New Crystallization Technique To Slash Cloud Computing Costs
Researchers specialized in material science and organic chemistry have unveiled an inexpensive process to obtain elongated crystalline elements possessing enviable characteristics. This was accomplished by the use of two tiny organic molecules exhibiting strong mutual affinity which leads them to assemble autonomously into a structured lattice, the condition for a material to be rendered ferroelectric.
The process makes use of readily available and inexpensive raw materials, making it suitable for next-generation, high-end technological applications. The end product, the crystals, is produced quickly and is definitely resourceful. This crystal seeding process is in contrast with the conventional industrial procedures used to obtain ferroelectric substances that are mainly surgical modifications of polymers and ceramics – extremely difficult to handle and inherently expensive to produce.
Ferroelectric materials are known for their ability to demonstrate impulsive electric polarization, a phenomenon that results in charge to be accumulated on one end of the material, making it electrically positive (and the other end, intuitively, electrically negative). The beauty is that the polarization can be reversed through the application of an external electric field. This makes the material valuable to computer memory researchers – the paired transitional polarity states could very well correspond to digital data bits being in a high or low state.
The core utility of the newly-discovered crystals is predicted to be in the sphere of computer server back-end memory. The technology can also enhance the operational performance of sensor devices, alternative energy systems focusing on solar radiation, and nanoelectronics in general.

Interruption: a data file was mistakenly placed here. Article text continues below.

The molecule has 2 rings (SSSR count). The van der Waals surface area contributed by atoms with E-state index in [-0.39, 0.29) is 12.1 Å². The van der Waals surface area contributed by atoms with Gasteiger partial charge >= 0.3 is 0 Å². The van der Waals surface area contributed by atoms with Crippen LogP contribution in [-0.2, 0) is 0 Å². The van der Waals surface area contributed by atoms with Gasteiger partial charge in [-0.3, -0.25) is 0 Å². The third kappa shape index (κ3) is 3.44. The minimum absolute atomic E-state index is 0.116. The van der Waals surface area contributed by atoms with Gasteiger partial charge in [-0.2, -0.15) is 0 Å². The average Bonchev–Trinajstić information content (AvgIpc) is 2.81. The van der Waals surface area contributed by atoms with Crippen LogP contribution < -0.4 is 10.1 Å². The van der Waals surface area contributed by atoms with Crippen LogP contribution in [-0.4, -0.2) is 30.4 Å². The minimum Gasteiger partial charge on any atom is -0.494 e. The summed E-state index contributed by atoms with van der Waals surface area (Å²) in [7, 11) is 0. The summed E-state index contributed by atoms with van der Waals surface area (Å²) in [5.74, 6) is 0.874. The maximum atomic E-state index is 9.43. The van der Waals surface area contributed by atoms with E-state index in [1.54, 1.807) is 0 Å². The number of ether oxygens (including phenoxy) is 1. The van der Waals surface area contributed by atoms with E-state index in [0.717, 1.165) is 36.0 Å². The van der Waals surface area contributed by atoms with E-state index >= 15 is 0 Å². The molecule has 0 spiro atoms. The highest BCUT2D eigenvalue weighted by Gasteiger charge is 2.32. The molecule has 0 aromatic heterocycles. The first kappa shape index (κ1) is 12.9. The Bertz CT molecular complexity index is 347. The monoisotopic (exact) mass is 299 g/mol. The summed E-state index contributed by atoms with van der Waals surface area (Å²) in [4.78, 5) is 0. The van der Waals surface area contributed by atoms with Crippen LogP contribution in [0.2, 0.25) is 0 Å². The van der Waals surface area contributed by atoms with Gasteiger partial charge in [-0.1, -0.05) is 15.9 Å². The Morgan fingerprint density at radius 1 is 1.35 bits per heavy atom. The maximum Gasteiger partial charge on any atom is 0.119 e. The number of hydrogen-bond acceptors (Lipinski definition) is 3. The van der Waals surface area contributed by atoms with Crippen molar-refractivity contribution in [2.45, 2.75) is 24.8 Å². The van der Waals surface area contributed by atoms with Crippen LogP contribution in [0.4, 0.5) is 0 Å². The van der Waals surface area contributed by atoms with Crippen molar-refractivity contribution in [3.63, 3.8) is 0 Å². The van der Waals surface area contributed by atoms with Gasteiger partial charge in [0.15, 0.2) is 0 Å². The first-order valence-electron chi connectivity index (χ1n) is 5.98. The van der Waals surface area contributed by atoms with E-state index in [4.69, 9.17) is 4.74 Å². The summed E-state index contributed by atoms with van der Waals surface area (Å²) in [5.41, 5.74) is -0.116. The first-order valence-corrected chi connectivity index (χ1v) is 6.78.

In addition, these new materials could help reduce the expensive operation of cloud computing services. At the backbone of every cloud-based service are volatile memory banks for storing data for real-time or offline processing. Volatile memory is completely reliant upon a continuous supply of power for maintaining the integrity and entirety of the stored data. This translates into an essential requirement of an always-on power supply.
The recently discovered and easy to make material can be morphed into non-volatile memory. This type of memory resource has the ability to retain information even under a power-off scenario. The researchers are convinced that a transition to a cloud infrastructure only partially power-reliant, driven by non-volatile memory, could lead to savings in electricity costs as gigantic as $6 billion per year in the U.S. alone, not to speak of the resulting worldwide savings should the rest of the world follow a similar idea.
The amazing discovery by the Northwestern University Non-equilibrium Energy Research Group, funded generously by the U.S. Department of Energy, is all set to bring in significant cloud cost reduction (if adapted) for end-users and ventures alike. After all, the savings will most likely generate a trickle-down effect in the realm of cloud computing for sure.
By Humayun Shahid
- IBM CloudSmart Docs: Recipe To Dethrone Office 365, Google Docs? - December 12, 2012
- The Storage Wars: Microsoft Hops Onto The Price-shed Bandwagon - December 10, 2012
- Robin Hood Gone Evil: Loophole Leading To Cloud Pickpocketing Identified - December 5, 2012
- The Storage Wars: Google And Amazon Battle It Out, Microsoft Turns Turtle - December 4, 2012
- Land Of Opportunities: Irish Cloud Centre Secures €5m In Funding From The Government - December 3, 2012